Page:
and they shall mourn for him as one mourneth for his only son; or, "for this" (h); that is, piercing him; for sin committed against him; because of their rejection of him, their hardness of heart, and unbelief with respect to him; and on account of their many sins, which were the occasion of his being pierced; which mourning will arise from, and be increased by, a spiritual sight of him, a sense of his love to them, and a view of benefits by him. Evangelical repentance springs from faith, and is accompanied with it; and this godly sorrow is like that which is expressed for an only son; see Amos 8:10 and indeed Christ is the only begotten of the Father, as well as the firstborn among many brethren, as follows:

and shall be in bitterness for him, as one that is in bitterness for his firstborn; sin is a bitter thing, and makes work for bitter repentance.

(f) T. Bab. Succah, fol. 52. 1.((g) R. Isaac Chizzuk Emunah, par. 1. c. 36. p. 309. (h) "super hoc", Junius & Tremellius; "propter hoc", Gussetius; "super illo", Piscator, Cocceius.

And I will pour upon the house of David, and upon the inhabitants of Jerusalem, the spirit of {e} grace and of supplications: and they shall look upon me whom they have {f} pierced, and they shall mourn for {g} him, as one mourneth for his only son, and shall be in bitterness for him, as one that is in bitterness for his firstborn.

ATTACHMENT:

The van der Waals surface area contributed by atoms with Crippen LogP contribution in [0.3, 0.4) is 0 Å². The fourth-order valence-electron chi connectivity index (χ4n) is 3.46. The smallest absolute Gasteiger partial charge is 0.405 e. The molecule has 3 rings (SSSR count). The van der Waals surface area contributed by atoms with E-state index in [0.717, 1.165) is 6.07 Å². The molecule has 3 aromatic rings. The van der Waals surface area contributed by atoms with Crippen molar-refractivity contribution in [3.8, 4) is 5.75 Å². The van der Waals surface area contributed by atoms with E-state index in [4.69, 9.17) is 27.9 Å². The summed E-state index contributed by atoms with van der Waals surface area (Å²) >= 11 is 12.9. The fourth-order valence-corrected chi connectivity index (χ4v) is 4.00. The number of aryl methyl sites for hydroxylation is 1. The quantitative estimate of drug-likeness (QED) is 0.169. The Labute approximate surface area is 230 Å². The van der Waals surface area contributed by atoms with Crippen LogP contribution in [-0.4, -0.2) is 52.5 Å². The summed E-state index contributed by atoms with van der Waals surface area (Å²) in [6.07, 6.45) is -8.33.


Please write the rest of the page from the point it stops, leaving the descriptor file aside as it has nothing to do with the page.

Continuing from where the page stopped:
(e) They will have the feeling of my grace by faith, and know that I have compassion on them.

(f) That is, whom they have continually vexed with their obstinacy, and grieved my Spirit. In Joh 19:37 it is referred to Christ's body, whereas here it is referred to the Spirit of God.

(g) They will turn to God by true repentance, whom before they had so grievously offended by their ingratitude.

EXEGETICAL (ORIGINAL LANGUAGES)
10. I will pour] The word denotes the abundance of the effusion. Comp. Joel 2:28 [Heb., 3:1]. “Quod verbum doni largitatem et copiam indicat.” Rosenm.

the house of David, &c.] Because they, restored to their proper place and dignity (Zechariah 12:8), are as it were the head of the nation. But from the head the holy unction shall flow to the whole body (“the land,” Zechariah 12:12). Comp. Psalm 133:2.

the spirit of grace and of supplications] i.e. the Spirit which conveys grace and calls forth supplications. The word “grace” is not here used in its primary sense of the favour of God towards man, but in that secondary sense, with which readers of the N. T. are familiar, of the effects of that favour in man, by the gifts and influences of the Holy Spirit. See John 1:16; 1 Corinthians 15:10; and for the expression, “the Spirit of grace,” Hebrews 10:29, where, as Dean Alford shews, the second member of the “alternative very neatly put by Anselm; Spiritui sancto gratis dato, vel gratiam dante,” is to be accepted.

upon me whom they have pierced] unto me, R. V. The Speaker is Almighty God. The Jews had pierced Him metaphorically by their rebellion and ingratitude throughout their history. They pierced Him, literally and as the crowning act of their contumacy, in the Person of His Son upon the Cross, John 19:37. Comp. Revelation 1:7. “Confixerant ergo Deum Judæi quum mærore afficerent ejus Spiritum. Sed Christus etiam secundum carnem ab illis transfixus fuit. Et hoc intelligit Joannes, visibili isto symbolo Deum palam fecisse non se tantum olim fuisse indigne provocatum a Judæis; sed in persona unigeniti Filii sui tandem cumulum fuisse additum scelestæ impietati, quod ne Christi quidem lateri pepercerint.” Calv. There is no sufficient ground for adopting with Ewald and others the reading, upon him.